To establish the statutory crime of embezzlement, the Commonwealth must prove that the accused wrongfully appropriated to her use or benefit, with the intent to deprive the owner thereof, the property entrusted to her by virtue of her employment or office. Waymack v. Commonwealth, 4 Va. App. 547, 549, 358 S.E.2d 765, 766 (1987). The intent to deprive the owner can be inferred from all the facts and circumstances of the case. Chiang v. Commonwealth, 6 Va. App. 13, 17, 365 S.E.2d 778, 780 (1988). The evidence contained in this record clearly proved beyond a reasonable doubt appellant's guilt of the crime of embezzlement.

Petit Larceny Instruction

Appellant further argues that the trial court erroneously refused a petit larceny instruction because the jury could have concluded that appellant only intended to steal $193.50. This argument is based upon appellant incorrectly listing $215 as the deposit amount. Appellant asserts that because she was owed $21.50, deducting that sum left only a balance of $193.50 as the sum stolen, an amount less than the amount necessary to support a felony charge.

Appellant's argument is without merit. The amount of withdrawals and checks drawn on her account disclose only an intent to steal a larger amount. The trial court did not err when it refused to grant the petit larceny instruction requested by appellant.

Code § 19.2-270.2

Exhibit 17, introduced into evidence over appellant's objection, disclosed that 438 checks and some cash had been discovered in the backseat of a car owned by the pastor of a church of which both appellant and Blevins were members. The pastor turned those items over to Blevins, who caused them to be photocopied. The copies remained with the sheriff and the checks and cash were deposited to the NHS account.

Code § 19.2-270.2 permits the police authorities to retain monies and securities pending trial or appeal, or to release the items when good cause is shown and does not involve the admissibility of the items as evidence. The statute had no application to the introduction into evidence of the money and checks, or copies thereof. Accordingly the trial court did not erroneously admit Exhibit 17 into evidence.

Pastoral Privilege

Appellant contends that the trial court erred when, in the presence of the jury, the prosecutor asked appellant on cross-examination whether she knew Reverend Zolton Phillips and had been counseled by him as her pastor. That inquiry was made only after appellant testified on her own behalf that she had not stolen any money from NHS. After responding in the affirmative, appellant objected to further questions concerning that relationship. Out of the presence of the jury, appellant successfully prevailed on the trial court to bar any further pastoral-related questions because she was "exercising" her "Priest Penitent Privilege." After sustaining appellant's objection, the trial court instructed the jury as follows:

THE COURT: All right, ladies and gentlemen, while you were out the Court heard matters regarding conversations with [the pastor] while she was counseling with him. The evidence is he was at that time her pastor, thereby creating a Pastor Penitent relationship that all of Virginia recognizes a privilege that one has when counseling with her pastor or priest. And it allows the person the privilege that he or she may exercise as to any conversation, anything that was said by or to the priest during that relationship. The defendant has exercised her right of privilege, and, therefore, there will be no further inquiry in the conversations with [the pastor] during that relationship.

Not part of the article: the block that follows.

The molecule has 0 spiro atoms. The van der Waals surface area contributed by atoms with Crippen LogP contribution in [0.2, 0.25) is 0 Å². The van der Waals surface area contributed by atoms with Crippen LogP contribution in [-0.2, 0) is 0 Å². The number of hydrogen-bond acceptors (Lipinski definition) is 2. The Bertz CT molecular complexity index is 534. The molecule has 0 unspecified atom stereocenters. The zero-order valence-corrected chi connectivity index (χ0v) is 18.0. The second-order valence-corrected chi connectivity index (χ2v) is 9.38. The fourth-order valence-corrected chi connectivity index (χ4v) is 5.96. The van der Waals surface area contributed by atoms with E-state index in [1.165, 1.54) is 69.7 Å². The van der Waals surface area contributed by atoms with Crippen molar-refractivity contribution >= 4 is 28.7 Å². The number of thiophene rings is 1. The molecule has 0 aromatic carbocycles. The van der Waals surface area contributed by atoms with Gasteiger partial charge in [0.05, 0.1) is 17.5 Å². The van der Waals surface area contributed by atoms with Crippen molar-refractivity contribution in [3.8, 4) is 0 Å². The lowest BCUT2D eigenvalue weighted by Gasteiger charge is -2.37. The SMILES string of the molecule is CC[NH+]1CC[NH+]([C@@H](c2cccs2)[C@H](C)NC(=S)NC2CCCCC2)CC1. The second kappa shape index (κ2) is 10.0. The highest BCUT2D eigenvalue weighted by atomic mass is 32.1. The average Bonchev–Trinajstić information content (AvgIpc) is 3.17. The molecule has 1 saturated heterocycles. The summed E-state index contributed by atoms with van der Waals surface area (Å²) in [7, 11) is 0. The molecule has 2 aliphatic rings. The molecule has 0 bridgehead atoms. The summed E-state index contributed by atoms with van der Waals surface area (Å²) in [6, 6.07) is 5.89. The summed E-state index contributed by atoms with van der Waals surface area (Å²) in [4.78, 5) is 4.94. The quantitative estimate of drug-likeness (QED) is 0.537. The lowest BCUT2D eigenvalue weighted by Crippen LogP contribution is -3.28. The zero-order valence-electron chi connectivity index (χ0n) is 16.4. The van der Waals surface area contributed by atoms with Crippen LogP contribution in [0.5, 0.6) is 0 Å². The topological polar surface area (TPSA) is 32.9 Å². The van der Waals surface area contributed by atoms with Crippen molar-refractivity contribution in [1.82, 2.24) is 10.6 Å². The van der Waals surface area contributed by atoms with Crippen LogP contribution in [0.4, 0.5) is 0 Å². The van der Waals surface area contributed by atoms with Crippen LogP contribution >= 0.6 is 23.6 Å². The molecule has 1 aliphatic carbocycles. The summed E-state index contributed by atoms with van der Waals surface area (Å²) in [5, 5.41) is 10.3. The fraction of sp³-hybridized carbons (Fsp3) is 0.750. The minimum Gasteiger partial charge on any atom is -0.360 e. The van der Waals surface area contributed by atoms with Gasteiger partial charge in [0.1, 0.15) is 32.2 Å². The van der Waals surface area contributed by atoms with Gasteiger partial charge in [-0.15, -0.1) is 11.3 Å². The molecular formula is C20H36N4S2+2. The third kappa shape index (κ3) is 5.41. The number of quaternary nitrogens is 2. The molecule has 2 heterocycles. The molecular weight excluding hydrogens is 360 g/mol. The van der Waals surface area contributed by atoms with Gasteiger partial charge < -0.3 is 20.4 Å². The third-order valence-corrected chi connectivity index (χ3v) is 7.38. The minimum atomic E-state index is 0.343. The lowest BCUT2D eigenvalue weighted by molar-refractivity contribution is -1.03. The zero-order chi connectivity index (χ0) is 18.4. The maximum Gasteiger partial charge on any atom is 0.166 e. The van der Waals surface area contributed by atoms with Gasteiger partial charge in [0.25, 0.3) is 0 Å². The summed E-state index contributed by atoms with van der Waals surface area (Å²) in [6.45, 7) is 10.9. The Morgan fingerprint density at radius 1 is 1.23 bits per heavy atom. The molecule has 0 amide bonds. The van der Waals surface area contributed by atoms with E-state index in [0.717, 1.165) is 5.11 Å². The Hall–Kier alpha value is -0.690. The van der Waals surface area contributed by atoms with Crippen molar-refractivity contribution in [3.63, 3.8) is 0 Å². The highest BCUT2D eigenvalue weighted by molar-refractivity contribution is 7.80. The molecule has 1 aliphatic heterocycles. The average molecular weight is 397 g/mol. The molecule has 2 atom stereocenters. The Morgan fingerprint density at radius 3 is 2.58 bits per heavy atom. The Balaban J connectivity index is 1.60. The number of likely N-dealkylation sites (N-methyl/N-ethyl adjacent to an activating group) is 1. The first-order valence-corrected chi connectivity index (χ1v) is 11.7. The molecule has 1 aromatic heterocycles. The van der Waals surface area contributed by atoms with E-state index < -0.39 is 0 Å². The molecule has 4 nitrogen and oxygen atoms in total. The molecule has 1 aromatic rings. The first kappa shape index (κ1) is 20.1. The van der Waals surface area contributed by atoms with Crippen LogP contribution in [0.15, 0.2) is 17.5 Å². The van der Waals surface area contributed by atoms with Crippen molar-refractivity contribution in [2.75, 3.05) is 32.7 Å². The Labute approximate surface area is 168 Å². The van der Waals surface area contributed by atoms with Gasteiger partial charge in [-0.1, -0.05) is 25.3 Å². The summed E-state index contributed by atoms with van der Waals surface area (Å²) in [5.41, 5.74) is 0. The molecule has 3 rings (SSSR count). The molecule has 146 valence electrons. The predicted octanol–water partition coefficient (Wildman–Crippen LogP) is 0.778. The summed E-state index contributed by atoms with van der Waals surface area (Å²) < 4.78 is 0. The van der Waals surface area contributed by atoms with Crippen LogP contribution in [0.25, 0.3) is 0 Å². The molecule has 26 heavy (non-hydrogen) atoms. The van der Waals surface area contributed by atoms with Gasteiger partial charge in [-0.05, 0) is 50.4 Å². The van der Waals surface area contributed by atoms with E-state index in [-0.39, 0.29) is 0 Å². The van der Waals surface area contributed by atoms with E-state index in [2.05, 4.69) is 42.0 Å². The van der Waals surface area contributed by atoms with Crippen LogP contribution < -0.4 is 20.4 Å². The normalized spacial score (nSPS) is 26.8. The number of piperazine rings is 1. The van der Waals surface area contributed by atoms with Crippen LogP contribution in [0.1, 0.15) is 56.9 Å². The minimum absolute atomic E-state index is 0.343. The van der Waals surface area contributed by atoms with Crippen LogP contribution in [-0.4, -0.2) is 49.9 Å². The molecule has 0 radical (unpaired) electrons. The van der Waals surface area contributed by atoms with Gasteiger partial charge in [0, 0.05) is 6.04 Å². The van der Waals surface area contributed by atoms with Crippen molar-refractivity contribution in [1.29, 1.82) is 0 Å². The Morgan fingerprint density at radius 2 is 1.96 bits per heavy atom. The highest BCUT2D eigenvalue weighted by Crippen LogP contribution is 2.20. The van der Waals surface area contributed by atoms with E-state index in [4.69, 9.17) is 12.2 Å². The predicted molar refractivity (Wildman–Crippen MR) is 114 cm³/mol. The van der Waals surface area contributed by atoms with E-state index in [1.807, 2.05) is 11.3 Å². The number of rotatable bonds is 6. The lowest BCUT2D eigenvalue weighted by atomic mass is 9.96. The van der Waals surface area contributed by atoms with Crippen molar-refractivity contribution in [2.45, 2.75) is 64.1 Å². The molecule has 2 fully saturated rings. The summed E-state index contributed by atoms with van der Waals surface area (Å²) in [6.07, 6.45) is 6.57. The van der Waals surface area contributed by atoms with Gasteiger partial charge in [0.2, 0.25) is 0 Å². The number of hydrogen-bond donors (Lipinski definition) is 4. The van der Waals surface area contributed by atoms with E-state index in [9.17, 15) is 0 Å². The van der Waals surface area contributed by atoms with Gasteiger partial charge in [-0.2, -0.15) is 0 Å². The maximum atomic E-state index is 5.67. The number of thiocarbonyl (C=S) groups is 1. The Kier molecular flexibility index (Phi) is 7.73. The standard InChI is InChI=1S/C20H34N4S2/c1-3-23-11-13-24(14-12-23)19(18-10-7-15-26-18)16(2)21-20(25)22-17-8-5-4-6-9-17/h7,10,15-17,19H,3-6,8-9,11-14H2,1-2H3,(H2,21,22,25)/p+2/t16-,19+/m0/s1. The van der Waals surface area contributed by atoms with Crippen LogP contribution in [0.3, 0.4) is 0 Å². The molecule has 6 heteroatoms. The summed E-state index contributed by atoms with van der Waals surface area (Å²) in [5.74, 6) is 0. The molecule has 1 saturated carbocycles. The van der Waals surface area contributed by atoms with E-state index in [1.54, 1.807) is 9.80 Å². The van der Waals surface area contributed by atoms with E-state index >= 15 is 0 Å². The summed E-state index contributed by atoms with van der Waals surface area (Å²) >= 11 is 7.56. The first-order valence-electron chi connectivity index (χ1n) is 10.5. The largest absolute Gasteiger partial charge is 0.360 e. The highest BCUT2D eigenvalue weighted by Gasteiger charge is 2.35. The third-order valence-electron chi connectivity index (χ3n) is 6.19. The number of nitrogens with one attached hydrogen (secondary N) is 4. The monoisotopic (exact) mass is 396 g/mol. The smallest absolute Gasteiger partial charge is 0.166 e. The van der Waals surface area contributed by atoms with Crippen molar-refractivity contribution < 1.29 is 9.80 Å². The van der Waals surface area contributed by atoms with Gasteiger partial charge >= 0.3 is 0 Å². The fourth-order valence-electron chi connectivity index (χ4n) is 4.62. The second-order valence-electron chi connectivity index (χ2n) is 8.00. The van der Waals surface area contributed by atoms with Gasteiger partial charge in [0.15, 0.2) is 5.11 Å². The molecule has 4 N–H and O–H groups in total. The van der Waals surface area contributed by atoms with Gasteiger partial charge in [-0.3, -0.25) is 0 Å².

That instruction did not accurately state the law in Virginia.

Code § 19.2-271.3 states:

Communications between ministers of religion and persons they counsel or advise. — No regular minister, priest, rabbi or accredited practitioner over the age of eighteen years, of any religious organization or denomination usually referred to as a church, shall be required in giving testimony as a witness in any criminal action to disclose any information communicated to him by the accused in a confidential manner, properly entrusted to him in his professional capacity and necessary to enable him to discharge the functions of his office according to the usual course of his practice or discipline, where such person so communicating such information about himself or another is seeking spiritual counsel and advice relative to and growing out of the information so imparted.

We hold that under Virginia law, the priest-penitent privilege belongs to the clergyman, not the layman. Our conclusion is guided by Seidman v. Fishburne-Hodgins Educ. Found., Inc., 724 F.2d 413 (4th Cir. 1984), in which the United States Court of Appeals for the Fourth Circuit decided the identical issue, as it relates to the priest-penitent privilege for civil cases. In Seidman, the defendant contended that the confidential communications made to her priest enjoyed the protection of the priest-penitent privilege. The Court analyzed Code § 8.01-400, which is the civil counterpart to Code § 19.2-271.3, and which utilizes the same operative language found in Code § 19.2-271.3. The Court held that while most priest-penitent statutes "explicitly prohibit the clergyman from disclosing the contents of a confidential communication without the consent of the person making the communication," the language in Virginia's civil priest-penitent privilege statute "plainly invests the priest with the privilege and leaves it to his conscience to decide when disclosure is appropriate." Id. at 415, 416 (quotation omitted). The Court buttressed its conclusion by contrasting Code § 8.01-400's statutory language with other code sections, such as Code § 8.01-399 (physician-patient privilege) and Code § 8.01-400.2 (psychologist-client privilege). According to those provisions, the communicant must request or consent to the elicitation of the privileged testimony. Seidman, 724 F.2d at 416 n. 2.